The start of 2015 has been robust! The statistics are relatively well documented but don’t always reflect the results in the general marketplace. What we’re seeing, in the residential real estate market, are signs of success. Internally we’ve seen sales activity increase dramatically since the beginning of the year, we’ve seen the number of sales outpace the number of listings, and we’re seeing buyers frustrated because of a limited supply of homes and with increasing frequency we’re seeing multiple offers on homes.
Sellers are finding their homes that have been on the market for multiple years through the recession are now being sold. There are sellers that gave up on selling their homes that have decided to give it another try and list their home again and are now finding success. There are homeowners that have had their homes on the market and tried reducing prices and now have buyers recognizing values and making offers.
As you drive through neighborhoods and around the Lehigh Valley, it is noticeable there are more for sale signs converting to sold and a diminishing amount of homes for sale. Short sales and signs of foreclosure are reaching a very low level. Vacant homes with sheriff sale signs posted are vastly disappearing.
With certainty these are the indicators that we all recognize as the real signal that the real estate market has been strengthening.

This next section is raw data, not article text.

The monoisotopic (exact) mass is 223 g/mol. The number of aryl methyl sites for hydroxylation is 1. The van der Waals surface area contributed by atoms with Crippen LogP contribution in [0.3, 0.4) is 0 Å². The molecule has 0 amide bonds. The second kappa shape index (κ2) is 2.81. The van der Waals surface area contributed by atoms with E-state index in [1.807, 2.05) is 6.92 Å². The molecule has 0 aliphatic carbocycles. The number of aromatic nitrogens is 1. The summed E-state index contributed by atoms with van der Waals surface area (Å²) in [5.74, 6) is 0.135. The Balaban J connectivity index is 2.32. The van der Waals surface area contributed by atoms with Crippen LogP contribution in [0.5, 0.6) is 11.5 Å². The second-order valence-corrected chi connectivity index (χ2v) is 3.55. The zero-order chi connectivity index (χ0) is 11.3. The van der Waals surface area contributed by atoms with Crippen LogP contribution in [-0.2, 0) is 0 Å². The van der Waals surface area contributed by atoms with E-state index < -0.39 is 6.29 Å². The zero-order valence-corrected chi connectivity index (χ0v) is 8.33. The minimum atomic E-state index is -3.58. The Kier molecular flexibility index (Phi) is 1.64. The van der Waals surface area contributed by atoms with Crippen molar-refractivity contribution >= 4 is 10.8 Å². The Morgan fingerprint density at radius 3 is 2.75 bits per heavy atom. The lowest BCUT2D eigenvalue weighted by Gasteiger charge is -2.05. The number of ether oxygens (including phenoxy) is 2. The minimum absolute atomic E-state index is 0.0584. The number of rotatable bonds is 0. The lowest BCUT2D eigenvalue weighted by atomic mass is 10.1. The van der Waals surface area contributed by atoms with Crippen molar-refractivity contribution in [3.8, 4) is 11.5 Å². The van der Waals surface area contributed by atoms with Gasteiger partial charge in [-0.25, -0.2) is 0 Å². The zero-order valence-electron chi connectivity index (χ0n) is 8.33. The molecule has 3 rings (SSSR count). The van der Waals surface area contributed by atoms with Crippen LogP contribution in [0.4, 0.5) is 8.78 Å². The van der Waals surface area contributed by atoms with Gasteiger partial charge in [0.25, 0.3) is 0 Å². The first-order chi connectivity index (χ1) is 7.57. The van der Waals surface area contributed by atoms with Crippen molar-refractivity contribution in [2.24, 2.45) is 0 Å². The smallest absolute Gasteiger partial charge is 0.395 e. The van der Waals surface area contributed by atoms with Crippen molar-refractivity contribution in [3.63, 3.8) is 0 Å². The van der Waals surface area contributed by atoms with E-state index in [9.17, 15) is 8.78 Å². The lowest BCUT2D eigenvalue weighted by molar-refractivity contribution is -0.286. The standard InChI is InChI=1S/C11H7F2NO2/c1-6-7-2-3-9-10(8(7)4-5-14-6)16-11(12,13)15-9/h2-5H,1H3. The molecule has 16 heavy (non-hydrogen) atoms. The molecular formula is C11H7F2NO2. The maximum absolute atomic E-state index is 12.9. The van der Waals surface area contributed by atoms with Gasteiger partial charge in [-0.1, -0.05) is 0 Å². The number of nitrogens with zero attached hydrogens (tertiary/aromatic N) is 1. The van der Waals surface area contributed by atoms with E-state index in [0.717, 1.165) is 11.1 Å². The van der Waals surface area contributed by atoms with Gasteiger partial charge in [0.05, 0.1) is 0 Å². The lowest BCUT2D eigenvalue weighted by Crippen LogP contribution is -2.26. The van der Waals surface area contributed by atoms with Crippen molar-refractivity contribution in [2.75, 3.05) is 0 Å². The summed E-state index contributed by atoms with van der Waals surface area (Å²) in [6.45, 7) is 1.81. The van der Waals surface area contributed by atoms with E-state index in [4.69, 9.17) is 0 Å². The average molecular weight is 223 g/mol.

What if your home is still for sale and has been for a while? How can that be with an overall strong real estate market?
The answer is that while the market has had great general strengthening it continues to have pockets, pockets of strength and pockets of weaknesses. We have seen these pockets in varying price ranges where one price range is selling very well but another is not. Pockets have also been noticeable in geographic areas often caused by a previous oversupply of listings and the absorption has not caught up in creating the same sense of urgency as other locations. Pockets are also recognizable in different property types; attached housing vs. detached homes, existing homes vs. new construction, and generally homes in greater demand vs. homes with unique features that are appealing to a smaller market of buyers. We continue to experience the reality that all real estate is local and sellers need to adapt accordingly to experience a sale.
In general, we are still in a process of recovery but it is gradual and with pockets. The recovery also seems to have limited effect on pricing since the readjustment in 2013. Buyers and sellers alike appear to understand that there will not be significant price changes due to market effects alone.
Technology will continue to be a driver in the market. Through internet lead generation, internet based showing appointments with email or text confirmations, web-based sales and listing forms with electronic signatures, endless entities claiming to be the source of business and the never ending effort to be first in Google search results, a demand for immediate attention has been created. While the market will find its way through the future, the consumers and real estate agents will adapt to the fast changing ways of business.